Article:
Lighting…. It’s one of the most essential aspects of photography to understand. Done correctly, it can help you set scenes, capture memorable moments, develop moods, stimulate emotional responses, and elevate the quality of your images and the story they tell. And yet, lighting is one of the most challenging parts of photography to master.
As a wedding photographer, you see it all – the good, the bad, and the terrible when it comes to light. Since you are not always in control of where you shoot, or what the lighting conditions will be, it can be difficult to know which tools to use to combat the light during the wedding day. Off-camera flash provides you with options for the lighting situations that need help, or when you desire to create a more dramatic look to the image. So, how can you quickly control and create light with off-camera flash in any location, regardless of the lighting scenario?
Although you are the creative vision behind each and every photo you take, the gear you choose can determine how quickly and effectively you do your job. The best cameras for wedding photography change every year, and it’s important to choose one that is not only reliable and fast, but one that works best for you and your unique situation.
With new cameras being released at record pace, it’s hard to keep up, let alone determine what is going to be the best camera for wedding photography. We reached out to photo and video rental company LensProToGo for their thoughts on the best cameras for wedding photography. Their ability to test all of the wedding cameras in their inventory has given them a leg up in determining what cameras do perform better over others. We’ve asked them to weigh in on the best Nikon camera for wedding photography, along with the best Canon camera for weddings. And, they’ve shared with us their thoughts on the best mirrorless camera, if you’re just looking at making the switch. Take a look below to see which wedding cameras they chose for 2019!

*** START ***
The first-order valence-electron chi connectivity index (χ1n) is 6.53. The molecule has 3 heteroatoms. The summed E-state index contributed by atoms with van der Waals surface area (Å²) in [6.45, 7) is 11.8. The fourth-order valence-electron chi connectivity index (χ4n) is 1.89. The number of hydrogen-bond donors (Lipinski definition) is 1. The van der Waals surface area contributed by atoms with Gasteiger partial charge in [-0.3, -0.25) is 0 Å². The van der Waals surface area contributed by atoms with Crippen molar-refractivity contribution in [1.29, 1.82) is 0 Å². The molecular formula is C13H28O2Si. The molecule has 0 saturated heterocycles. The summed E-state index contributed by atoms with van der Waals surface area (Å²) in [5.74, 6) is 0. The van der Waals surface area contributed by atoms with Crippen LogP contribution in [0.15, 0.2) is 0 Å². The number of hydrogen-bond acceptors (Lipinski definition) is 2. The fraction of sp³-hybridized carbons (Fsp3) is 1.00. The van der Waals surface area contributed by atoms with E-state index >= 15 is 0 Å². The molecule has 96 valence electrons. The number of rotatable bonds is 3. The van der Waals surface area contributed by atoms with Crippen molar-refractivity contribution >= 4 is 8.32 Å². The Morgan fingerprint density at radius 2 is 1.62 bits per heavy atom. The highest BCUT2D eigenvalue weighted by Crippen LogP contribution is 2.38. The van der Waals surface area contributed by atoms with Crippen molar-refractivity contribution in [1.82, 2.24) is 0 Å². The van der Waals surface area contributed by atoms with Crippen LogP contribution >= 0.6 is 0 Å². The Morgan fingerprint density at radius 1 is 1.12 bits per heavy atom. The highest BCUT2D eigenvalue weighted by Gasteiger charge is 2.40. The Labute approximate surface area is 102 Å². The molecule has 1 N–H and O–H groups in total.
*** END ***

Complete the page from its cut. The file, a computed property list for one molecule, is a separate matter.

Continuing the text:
As a wedding photographer, there are plenty of options for the gear you use. This is especially true when it comes to your camera. With all of the options available for cameras, it’s important to choose one that you are comfortable with, and one that helps you quickly shoot through the wedding day. Although the camera you choose is not a reflection of your skill level, choosing the best one for you can make you more efficient. Often times, it can be helpful to hear from industry leaders to see what type of gear they chose to give you options when it comes time to replace your current camera.
We recently sat down with international photographer and educator, Scott Robert Lim, to discuss the camera he uses. Below, he shares the reasons he shoots with mirrorless and the impact it has on his shoots and photography. Read through to decide whether mirrorless is the best choice for you and your wedding photography business.
Why is mirrorless the future? You can…
Travel and Shoot with Ease